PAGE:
DISCUSSION QUESTIONS: Does a full showroom concept with no option to buy in-store make more sense in fast fashion apparel vs. other fashion segments? Would it make sense or a basics store like Uniqlo as well?

Please practice The RetailWire Golden Rule when submitting your comments.
"In fast fashion, I just don’t see it. There’s nothing fast about it."
"The allure of fast fashion is that it’s FAST. By taking away the option of instant gratification, I believe it will be a turnoff..."
"See it, want it, buy it, own it — now!"

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10 Comments on "Will showrooms work for fast fashion?"

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Jeff Sward

My first exposure to showroom retailing was with Bonobos and at the time I found it odd. I now embrace the whole concept for apparel, fast or slow. Why schlep? Shop, buy and it shows up at home in a day or two. The flipside is managing inventory. It’s a lot easier to stay in stock in one centralized pooled inventory than staying in stock by size and color in tens or hundreds of locations. I’m guessing a hybrid model will emerge. Buy now and schlep will make sense for some portion of the offering. Buy now and ship will work for other parts of the offering. New marketing handle — “Ship or Schlep.”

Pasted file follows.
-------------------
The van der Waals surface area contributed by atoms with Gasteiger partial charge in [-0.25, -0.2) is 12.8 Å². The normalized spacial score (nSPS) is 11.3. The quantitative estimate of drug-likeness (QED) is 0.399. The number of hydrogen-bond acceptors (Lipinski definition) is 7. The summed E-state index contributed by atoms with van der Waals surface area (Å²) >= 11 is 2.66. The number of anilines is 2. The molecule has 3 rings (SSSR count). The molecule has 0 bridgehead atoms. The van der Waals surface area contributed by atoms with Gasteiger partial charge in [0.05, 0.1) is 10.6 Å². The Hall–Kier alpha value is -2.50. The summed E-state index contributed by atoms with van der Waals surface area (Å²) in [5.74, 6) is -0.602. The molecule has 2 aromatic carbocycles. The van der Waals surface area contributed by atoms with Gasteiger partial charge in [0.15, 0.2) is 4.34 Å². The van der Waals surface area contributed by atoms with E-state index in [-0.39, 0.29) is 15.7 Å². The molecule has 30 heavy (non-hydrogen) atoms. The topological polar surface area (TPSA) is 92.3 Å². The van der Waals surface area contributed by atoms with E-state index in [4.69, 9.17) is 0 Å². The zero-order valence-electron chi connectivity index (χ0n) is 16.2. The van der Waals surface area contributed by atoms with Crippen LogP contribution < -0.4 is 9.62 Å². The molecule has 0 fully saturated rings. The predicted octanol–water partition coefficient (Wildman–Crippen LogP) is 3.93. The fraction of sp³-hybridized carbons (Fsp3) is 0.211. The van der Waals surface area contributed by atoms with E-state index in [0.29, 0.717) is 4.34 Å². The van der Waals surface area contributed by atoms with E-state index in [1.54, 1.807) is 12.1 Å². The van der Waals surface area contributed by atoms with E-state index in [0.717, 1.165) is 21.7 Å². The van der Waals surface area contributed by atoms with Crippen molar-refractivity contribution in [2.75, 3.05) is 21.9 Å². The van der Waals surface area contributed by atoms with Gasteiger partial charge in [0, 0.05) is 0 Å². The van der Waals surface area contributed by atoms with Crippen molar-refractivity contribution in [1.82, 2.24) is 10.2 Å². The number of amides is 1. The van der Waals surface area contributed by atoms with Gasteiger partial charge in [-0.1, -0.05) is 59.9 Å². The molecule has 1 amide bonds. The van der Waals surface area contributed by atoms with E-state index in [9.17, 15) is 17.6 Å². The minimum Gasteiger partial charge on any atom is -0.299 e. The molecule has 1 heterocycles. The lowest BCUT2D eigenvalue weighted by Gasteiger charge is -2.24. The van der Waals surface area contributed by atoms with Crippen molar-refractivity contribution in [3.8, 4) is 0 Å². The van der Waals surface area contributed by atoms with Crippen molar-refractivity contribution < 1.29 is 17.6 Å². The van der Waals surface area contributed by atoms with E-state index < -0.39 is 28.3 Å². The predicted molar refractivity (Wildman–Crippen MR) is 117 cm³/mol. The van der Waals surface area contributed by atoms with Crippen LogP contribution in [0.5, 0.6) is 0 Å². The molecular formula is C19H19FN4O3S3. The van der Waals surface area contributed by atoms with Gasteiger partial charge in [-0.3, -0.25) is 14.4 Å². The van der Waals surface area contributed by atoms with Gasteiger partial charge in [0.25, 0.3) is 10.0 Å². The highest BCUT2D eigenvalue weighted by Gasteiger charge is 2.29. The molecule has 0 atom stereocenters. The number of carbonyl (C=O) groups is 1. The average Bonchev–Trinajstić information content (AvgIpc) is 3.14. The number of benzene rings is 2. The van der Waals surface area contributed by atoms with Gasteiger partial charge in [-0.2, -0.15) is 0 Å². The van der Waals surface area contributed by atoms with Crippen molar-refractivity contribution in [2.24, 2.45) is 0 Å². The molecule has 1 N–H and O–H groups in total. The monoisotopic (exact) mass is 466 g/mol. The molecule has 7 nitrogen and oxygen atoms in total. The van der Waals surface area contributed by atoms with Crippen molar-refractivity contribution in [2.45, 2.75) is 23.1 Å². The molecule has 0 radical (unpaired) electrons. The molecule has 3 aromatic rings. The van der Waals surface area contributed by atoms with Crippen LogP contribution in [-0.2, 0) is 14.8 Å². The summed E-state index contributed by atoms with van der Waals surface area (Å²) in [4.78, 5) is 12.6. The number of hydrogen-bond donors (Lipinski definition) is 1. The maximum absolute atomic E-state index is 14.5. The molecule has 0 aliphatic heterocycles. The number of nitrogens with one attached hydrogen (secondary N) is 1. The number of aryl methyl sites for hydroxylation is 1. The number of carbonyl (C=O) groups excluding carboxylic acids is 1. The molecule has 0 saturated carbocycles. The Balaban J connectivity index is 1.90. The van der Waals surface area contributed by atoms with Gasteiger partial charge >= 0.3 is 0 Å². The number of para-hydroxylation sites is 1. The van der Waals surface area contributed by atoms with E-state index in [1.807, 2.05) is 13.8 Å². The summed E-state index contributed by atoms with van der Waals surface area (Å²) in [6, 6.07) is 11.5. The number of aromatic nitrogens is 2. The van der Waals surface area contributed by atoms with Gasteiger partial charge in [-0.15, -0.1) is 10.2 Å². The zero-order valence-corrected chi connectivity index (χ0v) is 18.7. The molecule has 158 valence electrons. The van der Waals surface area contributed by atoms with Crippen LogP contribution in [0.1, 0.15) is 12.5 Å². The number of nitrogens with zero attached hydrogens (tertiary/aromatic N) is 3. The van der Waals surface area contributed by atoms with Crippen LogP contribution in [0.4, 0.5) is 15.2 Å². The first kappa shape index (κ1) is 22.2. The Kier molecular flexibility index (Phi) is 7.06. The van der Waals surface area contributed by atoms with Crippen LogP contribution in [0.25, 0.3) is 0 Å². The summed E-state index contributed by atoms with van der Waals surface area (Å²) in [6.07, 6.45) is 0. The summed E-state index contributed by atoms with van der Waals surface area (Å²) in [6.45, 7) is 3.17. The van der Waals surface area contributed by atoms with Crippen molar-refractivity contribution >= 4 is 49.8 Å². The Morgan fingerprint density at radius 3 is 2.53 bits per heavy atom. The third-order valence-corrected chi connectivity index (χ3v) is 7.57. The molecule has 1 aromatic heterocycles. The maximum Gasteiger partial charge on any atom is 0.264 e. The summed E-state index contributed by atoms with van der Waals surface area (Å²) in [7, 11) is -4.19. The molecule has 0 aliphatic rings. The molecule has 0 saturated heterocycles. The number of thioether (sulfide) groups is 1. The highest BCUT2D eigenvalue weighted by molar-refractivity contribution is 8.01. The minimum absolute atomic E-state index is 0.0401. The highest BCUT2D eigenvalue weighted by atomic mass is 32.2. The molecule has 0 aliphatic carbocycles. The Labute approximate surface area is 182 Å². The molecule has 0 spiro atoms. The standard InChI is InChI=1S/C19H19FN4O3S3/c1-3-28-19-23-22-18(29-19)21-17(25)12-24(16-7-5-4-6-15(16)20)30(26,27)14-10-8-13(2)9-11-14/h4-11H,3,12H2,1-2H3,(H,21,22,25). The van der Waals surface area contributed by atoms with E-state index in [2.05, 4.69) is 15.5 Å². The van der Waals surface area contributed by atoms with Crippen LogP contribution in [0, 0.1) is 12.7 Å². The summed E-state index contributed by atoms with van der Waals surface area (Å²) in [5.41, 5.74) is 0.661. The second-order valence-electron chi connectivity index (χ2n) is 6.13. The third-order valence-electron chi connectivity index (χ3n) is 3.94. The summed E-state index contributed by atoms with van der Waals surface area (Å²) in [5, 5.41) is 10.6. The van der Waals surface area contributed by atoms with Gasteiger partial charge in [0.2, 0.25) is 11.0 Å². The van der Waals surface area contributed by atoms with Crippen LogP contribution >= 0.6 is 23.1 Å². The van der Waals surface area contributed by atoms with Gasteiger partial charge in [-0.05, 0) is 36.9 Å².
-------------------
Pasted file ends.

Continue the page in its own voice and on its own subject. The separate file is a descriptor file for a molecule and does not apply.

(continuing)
Paula Rosenblum

I know there are some people who are bullish on this idea. I’m not one.

It’s not great for the retailer because suddenly you’re shipping in 100 percent eaches at a low price point and dealing with high levels of returns.

Plus, as a consumer, I don’t think I want to try on something that has been tried on by many before me, for sure. It’s vaguely creepy.

It kinda-sorta makes sense in luxury. In fast fashion, I just don’t see it. There’s nothing fast about it.

Cathy Hotka

What Paula said.

I’d add that there are a bunch of fast casual customers who are buying for special occasions; look at the abundance of sequins in any H&M today. Having to wait for delivery, with a price hike either implicit or explicit, just doesn’t fit. I’m not in on this one.